UPDATED with closing price. Netflix stock, which has slumped in recent months, perked up Thursday as analysts gave a vote of confidence in the streaming giant’s prospects.
Shares closed at $280.48, their highest level in three weeks and up nearly 5% for the day. After a discouraging second-quarter earnings report in July, the stock has retreated and has lost more than 10% of its value in 2019 to date.
Netflix will report its third-quarter financial results on October 16, with those figures capturing a period that includes blockbusters like the third season of Stranger Things.
Goldman Sachs remains upbeat about the company, even though it cut its 12-month price target on the stock to $360 from $420. It expects the company to hit its own estimate of 7 million more global subscribers. “Netflix’s incremental net subscriber additions have grown continuously despite significant competitive pressure,” Goldman analyst Heath Terry wrote in a note to clients Thursday. “We continue to believe that the relative value (price divided by content consumed) of Netflix far exceeds any of the current or planned competitive offerings, making it unlikely that any of them will replace Netflix as consumers’ primary streaming choice.”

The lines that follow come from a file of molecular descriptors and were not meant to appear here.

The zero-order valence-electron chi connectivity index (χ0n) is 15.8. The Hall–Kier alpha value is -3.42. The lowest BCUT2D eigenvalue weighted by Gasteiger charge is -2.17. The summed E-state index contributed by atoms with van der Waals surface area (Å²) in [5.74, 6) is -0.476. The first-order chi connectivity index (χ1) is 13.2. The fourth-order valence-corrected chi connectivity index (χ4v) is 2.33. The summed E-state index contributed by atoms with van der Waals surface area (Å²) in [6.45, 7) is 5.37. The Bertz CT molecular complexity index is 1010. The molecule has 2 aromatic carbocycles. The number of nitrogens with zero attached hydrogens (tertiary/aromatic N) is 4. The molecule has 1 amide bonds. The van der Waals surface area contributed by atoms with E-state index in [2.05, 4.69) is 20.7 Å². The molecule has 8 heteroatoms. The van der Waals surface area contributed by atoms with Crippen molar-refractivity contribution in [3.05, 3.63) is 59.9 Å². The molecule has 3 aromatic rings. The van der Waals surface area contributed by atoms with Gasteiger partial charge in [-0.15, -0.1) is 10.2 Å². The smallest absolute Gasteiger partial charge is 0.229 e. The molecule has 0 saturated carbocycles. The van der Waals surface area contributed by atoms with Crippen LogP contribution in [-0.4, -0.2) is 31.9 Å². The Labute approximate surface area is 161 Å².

Goldman’s note included a detailed chart (see below) outlining the competitive threats Netflix has faced from consumer entertainment offerings over the past decade-plus. The bar chart shows that as these new offerings have hit the market, Netflix has only continued to gain subscribers and increase prices in the U.S.
Terry said his reduced price target was due to lower expectations for the next quarterly earnings report as well as a broader contraction in internet companies’ stock prices.
Competition in the streaming arena is a key variable in regard to valuing Netflix stock. The longtime streaming leader will face a new level of competition in the coming months. Disney and Apple will launch subscription streaming outlets in November and WarnerMedia and NBCUniversal are preparing their own initiatives for next spring. The fact that these alternatives are emerging — and prompting the withdrawal from Netflix of popular licensed shows like Friends and The Office — has emboldened bears on Wall Street to say that Netflix is in a bind. Surely, the thinking goes, a company with $14 billion in debt can’t keep spending its way to dominance.
And yet, the prevailing view by analysts of the company’s stock is still bullish. Eric Sheridan, a UBS analyst who has long maintained a “buy” rating on Netflix shares, issued an earnings preview Wednesday that predicts a solid quarter.
“While the short term will likely remain volatile, we don’t think a lot has changed about the long-term dynamics of Netflix’s business model,” Sheridan wrote, “a flywheel of compounding subscriber growth leading to scale as content creation success continues to produce pricing power and rising margin/free cash flow dynamics.”
Here is the Goldman Sachs chart:
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